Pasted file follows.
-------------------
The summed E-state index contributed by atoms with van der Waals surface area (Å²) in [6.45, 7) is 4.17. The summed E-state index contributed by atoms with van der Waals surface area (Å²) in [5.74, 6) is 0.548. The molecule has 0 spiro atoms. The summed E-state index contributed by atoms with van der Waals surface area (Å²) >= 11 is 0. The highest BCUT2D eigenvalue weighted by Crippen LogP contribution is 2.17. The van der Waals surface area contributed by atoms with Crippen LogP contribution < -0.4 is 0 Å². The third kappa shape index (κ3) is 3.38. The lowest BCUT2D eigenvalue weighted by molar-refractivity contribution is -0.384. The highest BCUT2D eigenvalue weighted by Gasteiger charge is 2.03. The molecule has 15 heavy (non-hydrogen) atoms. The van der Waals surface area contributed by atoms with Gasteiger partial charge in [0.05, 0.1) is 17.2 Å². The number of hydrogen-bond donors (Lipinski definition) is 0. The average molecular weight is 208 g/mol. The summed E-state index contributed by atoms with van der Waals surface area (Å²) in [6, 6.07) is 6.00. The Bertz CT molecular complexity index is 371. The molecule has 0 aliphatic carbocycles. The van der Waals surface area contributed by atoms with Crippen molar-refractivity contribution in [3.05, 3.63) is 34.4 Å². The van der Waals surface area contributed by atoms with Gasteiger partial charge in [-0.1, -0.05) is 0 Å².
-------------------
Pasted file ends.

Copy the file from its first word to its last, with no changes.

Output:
The summed E-state index contributed by atoms with van der Waals surface area (Å²) in [6.45, 7) is 4.17. The summed E-state index contributed by atoms with van der Waals surface area (Å²) in [5.74, 6) is 0.548. The molecule has 0 spiro atoms. The summed E-state index contributed by atoms with van der Waals surface area (Å²) >= 11 is 0. The highest BCUT2D eigenvalue weighted by Crippen LogP contribution is 2.17. The van der Waals surface area contributed by atoms with Crippen LogP contribution < -0.4 is 0 Å². The third kappa shape index (κ3) is 3.38. The lowest BCUT2D eigenvalue weighted by molar-refractivity contribution is -0.384. The highest BCUT2D eigenvalue weighted by Gasteiger charge is 2.03. The molecule has 15 heavy (non-hydrogen) atoms. The van der Waals surface area contributed by atoms with Gasteiger partial charge in [0.05, 0.1) is 17.2 Å². The number of hydrogen-bond donors (Lipinski definition) is 0. The average molecular weight is 208 g/mol. The summed E-state index contributed by atoms with van der Waals surface area (Å²) in [6, 6.07) is 6.00. The Bertz CT molecular complexity index is 371. The molecule has 0 aliphatic carbocycles. The van der Waals surface area contributed by atoms with Crippen molar-refractivity contribution in [3.05, 3.63) is 34.4 Å². The van der Waals surface area contributed by atoms with Gasteiger partial charge in [-0.1, -0.05) is 0 Å².